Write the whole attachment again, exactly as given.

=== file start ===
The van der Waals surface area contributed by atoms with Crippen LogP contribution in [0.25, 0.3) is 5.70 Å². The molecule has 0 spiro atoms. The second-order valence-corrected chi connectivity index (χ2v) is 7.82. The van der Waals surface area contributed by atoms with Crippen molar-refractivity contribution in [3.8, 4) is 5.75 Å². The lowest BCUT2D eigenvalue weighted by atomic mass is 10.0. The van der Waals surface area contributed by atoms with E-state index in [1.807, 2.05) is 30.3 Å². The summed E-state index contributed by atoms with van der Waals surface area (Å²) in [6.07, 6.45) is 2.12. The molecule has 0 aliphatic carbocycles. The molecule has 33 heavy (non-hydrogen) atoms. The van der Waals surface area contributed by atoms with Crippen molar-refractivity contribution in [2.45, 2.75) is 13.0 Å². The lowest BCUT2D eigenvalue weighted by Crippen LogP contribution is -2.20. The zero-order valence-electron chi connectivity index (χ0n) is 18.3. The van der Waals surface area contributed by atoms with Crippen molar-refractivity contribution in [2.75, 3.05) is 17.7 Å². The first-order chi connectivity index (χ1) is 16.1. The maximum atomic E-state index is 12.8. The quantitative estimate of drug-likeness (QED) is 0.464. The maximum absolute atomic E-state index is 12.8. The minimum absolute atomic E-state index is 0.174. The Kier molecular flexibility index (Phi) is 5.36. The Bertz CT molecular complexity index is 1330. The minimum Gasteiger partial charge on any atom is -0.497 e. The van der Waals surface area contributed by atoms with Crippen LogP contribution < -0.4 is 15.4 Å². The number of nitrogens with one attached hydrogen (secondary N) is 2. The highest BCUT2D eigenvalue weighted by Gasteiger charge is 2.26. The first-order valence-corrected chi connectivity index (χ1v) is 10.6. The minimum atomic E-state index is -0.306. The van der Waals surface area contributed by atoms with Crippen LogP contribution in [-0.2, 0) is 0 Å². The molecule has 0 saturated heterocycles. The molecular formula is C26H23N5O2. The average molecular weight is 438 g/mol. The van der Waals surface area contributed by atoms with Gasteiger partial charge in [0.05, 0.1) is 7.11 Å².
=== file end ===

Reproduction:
The van der Waals surface area contributed by atoms with Crippen LogP contribution in [0.25, 0.3) is 5.70 Å². The molecule has 0 spiro atoms. The second-order valence-corrected chi connectivity index (χ2v) is 7.82. The van der Waals surface area contributed by atoms with Crippen molar-refractivity contribution in [3.8, 4) is 5.75 Å². The lowest BCUT2D eigenvalue weighted by atomic mass is 10.0. The van der Waals surface area contributed by atoms with E-state index in [1.807, 2.05) is 30.3 Å². The summed E-state index contributed by atoms with van der Waals surface area (Å²) in [6.07, 6.45) is 2.12. The molecule has 0 aliphatic carbocycles. The molecule has 33 heavy (non-hydrogen) atoms. The van der Waals surface area contributed by atoms with Crippen molar-refractivity contribution in [2.45, 2.75) is 13.0 Å². The lowest BCUT2D eigenvalue weighted by Crippen LogP contribution is -2.20. The zero-order valence-electron chi connectivity index (χ0n) is 18.3. The van der Waals surface area contributed by atoms with Crippen molar-refractivity contribution in [2.75, 3.05) is 17.7 Å². The first-order chi connectivity index (χ1) is 16.1. The maximum atomic E-state index is 12.8. The quantitative estimate of drug-likeness (QED) is 0.464. The maximum absolute atomic E-state index is 12.8. The minimum absolute atomic E-state index is 0.174. The Kier molecular flexibility index (Phi) is 5.36. The Bertz CT molecular complexity index is 1330. The minimum Gasteiger partial charge on any atom is -0.497 e. The van der Waals surface area contributed by atoms with Crippen LogP contribution < -0.4 is 15.4 Å². The number of nitrogens with one attached hydrogen (secondary N) is 2. The highest BCUT2D eigenvalue weighted by Gasteiger charge is 2.26. The first-order valence-corrected chi connectivity index (χ1v) is 10.6. The minimum atomic E-state index is -0.306. The van der Waals surface area contributed by atoms with Crippen LogP contribution in [-0.2, 0) is 0 Å². The molecule has 0 saturated heterocycles. The molecular formula is C26H23N5O2. The average molecular weight is 438 g/mol. The van der Waals surface area contributed by atoms with Gasteiger partial charge in [0.05, 0.1) is 7.11 Å².